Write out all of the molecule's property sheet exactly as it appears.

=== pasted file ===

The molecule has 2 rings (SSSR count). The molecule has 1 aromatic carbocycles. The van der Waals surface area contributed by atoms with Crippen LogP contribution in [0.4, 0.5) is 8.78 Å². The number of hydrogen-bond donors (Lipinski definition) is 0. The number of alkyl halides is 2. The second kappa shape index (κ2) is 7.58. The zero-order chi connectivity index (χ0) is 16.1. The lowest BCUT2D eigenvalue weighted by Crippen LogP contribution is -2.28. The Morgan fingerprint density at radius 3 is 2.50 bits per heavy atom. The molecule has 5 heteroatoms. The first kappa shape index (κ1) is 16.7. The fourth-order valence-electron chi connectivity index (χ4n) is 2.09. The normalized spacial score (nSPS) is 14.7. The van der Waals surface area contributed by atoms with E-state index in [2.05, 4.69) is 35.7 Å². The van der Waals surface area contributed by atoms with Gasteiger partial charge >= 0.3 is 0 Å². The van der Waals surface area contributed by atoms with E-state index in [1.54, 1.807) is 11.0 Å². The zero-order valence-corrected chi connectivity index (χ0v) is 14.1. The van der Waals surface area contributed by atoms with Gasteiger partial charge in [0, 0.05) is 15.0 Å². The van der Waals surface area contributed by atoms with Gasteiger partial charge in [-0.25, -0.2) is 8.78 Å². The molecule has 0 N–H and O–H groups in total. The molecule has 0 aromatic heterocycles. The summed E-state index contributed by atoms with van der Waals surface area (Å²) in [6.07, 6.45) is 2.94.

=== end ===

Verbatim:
The molecule has 2 rings (SSSR count). The molecule has 1 aromatic carbocycles. The van der Waals surface area contributed by atoms with Crippen LogP contribution in [0.4, 0.5) is 8.78 Å². The number of hydrogen-bond donors (Lipinski definition) is 0. The number of alkyl halides is 2. The second kappa shape index (κ2) is 7.58. The zero-order chi connectivity index (χ0) is 16.1. The lowest BCUT2D eigenvalue weighted by Crippen LogP contribution is -2.28. The Morgan fingerprint density at radius 3 is 2.50 bits per heavy atom. The molecule has 5 heteroatoms. The first kappa shape index (κ1) is 16.7. The fourth-order valence-electron chi connectivity index (χ4n) is 2.09. The normalized spacial score (nSPS) is 14.7. The van der Waals surface area contributed by atoms with E-state index in [2.05, 4.69) is 35.7 Å². The van der Waals surface area contributed by atoms with Gasteiger partial charge >= 0.3 is 0 Å². The van der Waals surface area contributed by atoms with E-state index in [1.54, 1.807) is 11.0 Å². The zero-order valence-corrected chi connectivity index (χ0v) is 14.1. The van der Waals surface area contributed by atoms with Gasteiger partial charge in [0, 0.05) is 15.0 Å². The van der Waals surface area contributed by atoms with Gasteiger partial charge in [-0.25, -0.2) is 8.78 Å². The molecule has 0 N–H and O–H groups in total. The molecule has 0 aromatic heterocycles. The summed E-state index contributed by atoms with van der Waals surface area (Å²) in [6.07, 6.45) is 2.94.